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Tag Archives: Chingon Politics

Reflection… Correction… Direction…

Here’s the thing — a little more clarification is necessary since it seems that the confusion continues.

First of all — this is not a competition for fans or views or reads. When we set out to launch malintZine on December 21, 2012 we had a vision of offering an anonymous space for women to speak their truths. Truths that had been silenced for too long. MalintZine has been and will continue to be a radically safe space that will ferociously protect the anonymity of our authors. But malintZine and her authors are not just the women who you’ve seen in photographs — we’re everywhere!! Indeed this space has been used to call men on the mat for their straight up bullshit and specific instances of fucked-upedness, but it has also been a safe space for sharing experiences than span the spectrum from fear to rape. We were not under the impression that the presence of our truths would come easily for anyone involved including ourselves. The truth tears down barriers, destroy relationships and bring others together. While we might have hoped otherwise, personal attacks were expected.

Since December 21, 2012 malintZine has grown into a larger community than we could have imagined that stretches from LA to Colorado, New York and Baltimore with a strong core of amazing mujeres in Tucson.

We were honored and blessed to have participated in and hosted events in the last week in Los Angeles and in Tucson. We were invited to speak in Maylei Blackwell’s class and sit on a panel with Maylei and Anna Nieto Gomez. In 1971 M.E.Ch.A held a mock funeral procession that was a ritualized attempt to kill Las Hijas de Cuactemoc. They carried caskets and walked with candles to a makeshift graveyard with gravestones for Hijas leaders and a lynched effigy of Anna Nieto Gomez (with her name inscribed). It was an honor to meet Anna, who stood up to the misogynistic Chicano leaders of her time, and a humbling privilege to sit beside her on the panel.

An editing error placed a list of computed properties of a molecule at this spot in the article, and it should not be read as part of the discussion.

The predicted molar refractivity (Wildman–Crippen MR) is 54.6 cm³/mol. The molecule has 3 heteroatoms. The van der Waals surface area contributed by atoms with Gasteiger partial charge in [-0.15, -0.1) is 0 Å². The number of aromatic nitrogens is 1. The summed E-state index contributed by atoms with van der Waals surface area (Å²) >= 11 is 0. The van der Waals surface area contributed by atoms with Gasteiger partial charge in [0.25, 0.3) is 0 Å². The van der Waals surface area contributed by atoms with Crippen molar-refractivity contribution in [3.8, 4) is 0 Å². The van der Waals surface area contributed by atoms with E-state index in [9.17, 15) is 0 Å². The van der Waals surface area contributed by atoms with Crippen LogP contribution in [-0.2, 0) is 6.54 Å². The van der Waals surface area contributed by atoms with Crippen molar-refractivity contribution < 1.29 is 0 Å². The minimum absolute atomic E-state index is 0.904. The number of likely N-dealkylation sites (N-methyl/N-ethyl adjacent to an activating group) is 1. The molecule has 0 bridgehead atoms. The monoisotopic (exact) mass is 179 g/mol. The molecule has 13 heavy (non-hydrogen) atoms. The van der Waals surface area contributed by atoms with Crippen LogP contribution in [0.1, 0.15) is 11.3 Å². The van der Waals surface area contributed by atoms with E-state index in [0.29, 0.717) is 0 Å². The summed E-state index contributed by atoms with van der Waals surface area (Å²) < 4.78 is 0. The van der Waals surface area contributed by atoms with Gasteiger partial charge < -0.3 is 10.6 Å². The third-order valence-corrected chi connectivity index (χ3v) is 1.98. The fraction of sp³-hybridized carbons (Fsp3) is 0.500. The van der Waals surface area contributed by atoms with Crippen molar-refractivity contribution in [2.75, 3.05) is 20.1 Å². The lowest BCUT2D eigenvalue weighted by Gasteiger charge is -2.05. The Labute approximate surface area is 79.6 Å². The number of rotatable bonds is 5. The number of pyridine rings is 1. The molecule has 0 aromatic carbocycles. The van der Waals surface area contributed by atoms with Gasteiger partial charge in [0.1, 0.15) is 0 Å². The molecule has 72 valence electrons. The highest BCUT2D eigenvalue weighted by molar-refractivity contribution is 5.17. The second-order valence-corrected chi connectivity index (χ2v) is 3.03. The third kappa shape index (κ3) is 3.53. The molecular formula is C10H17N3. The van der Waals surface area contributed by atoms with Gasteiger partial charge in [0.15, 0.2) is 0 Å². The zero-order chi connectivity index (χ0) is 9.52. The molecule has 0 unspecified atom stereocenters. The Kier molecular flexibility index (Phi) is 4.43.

On Friday March 8th we had the pleasure of hosting Andrea Smith for a powerful discussion about accountability with well over 150 people in attendance followed by a launch party that brought together the community of malintZine readers, authors and editors. The ability to have the physical manifestation of the safe space that had been created online at malintzine.com was quite the event. There were poetry readings, zines, and plenty of music. Yes, there was a piñata and yes it was male bodied and yes we beat it with a stick until tamarindo, chamoy, lube and condoms gushed out. Yes, a drag king who resembled Three Sonorans attended the party and photos that have since been made public were taken. Three Sonorans has become the living embodiment of contemporary chingon politics. By his own doing, DA Morales has turned himself into a caricature of a 50-year history of misogynistic one-sided Chicano Movement narrative that holds its male leaders in blameless esteem.  Herein lies the point — maltinZine was created to counter the continuation of that narrative and on Friday night we celebrated.

And finally, we expect that you will continue your personal attacks on our motherhood, on our loyalty, on our motives, on our writing skills, on our education or lack of education, on our age, on our perceived sexuality, on our children and on our character — but your attacks don’t blight the truth. You may know who we are but you should also know that we are not going away. If there is a month where you cease to spew your false problematic narratives — we will be happy to keep your name of our blog (maybe!).

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For more photos of March 8th’s International Womyn’s Day events hosted by malintZINE click HERE!

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1 Comment

Posted by on March 12, 2013 in Chicano Movement, Tucson movement

 

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David Abie Morales:

Your announcement that your last post for Three Sonorans was in the works arrived in only the grand fashion that you are known for – that overly dramatized self-important manner usually followed by chisme and posts that polarize rather than bring us together. You know, some of us actually don’t believe this is going to be your last post. We’re taking bets on your return. Let us know if you want to get in on it. You can’t stay away from the attention and the glory, real or imagined. No, David, MAS isn’t dead, and we suspect, unfortunately, neither is Three Sonorans.